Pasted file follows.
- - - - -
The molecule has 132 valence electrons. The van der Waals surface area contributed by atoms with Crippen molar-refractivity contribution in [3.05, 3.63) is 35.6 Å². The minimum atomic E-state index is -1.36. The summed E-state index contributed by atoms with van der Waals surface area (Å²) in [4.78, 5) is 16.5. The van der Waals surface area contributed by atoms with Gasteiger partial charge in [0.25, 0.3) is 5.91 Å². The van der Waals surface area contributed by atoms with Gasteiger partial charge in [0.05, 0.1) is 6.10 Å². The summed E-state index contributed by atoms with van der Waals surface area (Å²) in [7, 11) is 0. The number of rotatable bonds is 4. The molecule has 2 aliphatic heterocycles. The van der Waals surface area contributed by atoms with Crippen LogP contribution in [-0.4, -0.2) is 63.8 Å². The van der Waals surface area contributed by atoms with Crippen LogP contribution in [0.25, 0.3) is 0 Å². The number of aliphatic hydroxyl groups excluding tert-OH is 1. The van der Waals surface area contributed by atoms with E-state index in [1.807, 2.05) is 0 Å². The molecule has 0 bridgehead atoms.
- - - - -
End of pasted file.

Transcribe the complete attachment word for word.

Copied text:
The molecule has 132 valence electrons. The van der Waals surface area contributed by atoms with Crippen molar-refractivity contribution in [3.05, 3.63) is 35.6 Å². The minimum atomic E-state index is -1.36. The summed E-state index contributed by atoms with van der Waals surface area (Å²) in [4.78, 5) is 16.5. The van der Waals surface area contributed by atoms with Gasteiger partial charge in [0.25, 0.3) is 5.91 Å². The van der Waals surface area contributed by atoms with Gasteiger partial charge in [0.05, 0.1) is 6.10 Å². The summed E-state index contributed by atoms with van der Waals surface area (Å²) in [7, 11) is 0. The number of rotatable bonds is 4. The molecule has 2 aliphatic heterocycles. The van der Waals surface area contributed by atoms with Crippen LogP contribution in [-0.4, -0.2) is 63.8 Å². The van der Waals surface area contributed by atoms with Crippen LogP contribution in [0.25, 0.3) is 0 Å². The number of aliphatic hydroxyl groups excluding tert-OH is 1. The van der Waals surface area contributed by atoms with E-state index in [1.807, 2.05) is 0 Å². The molecule has 0 bridgehead atoms.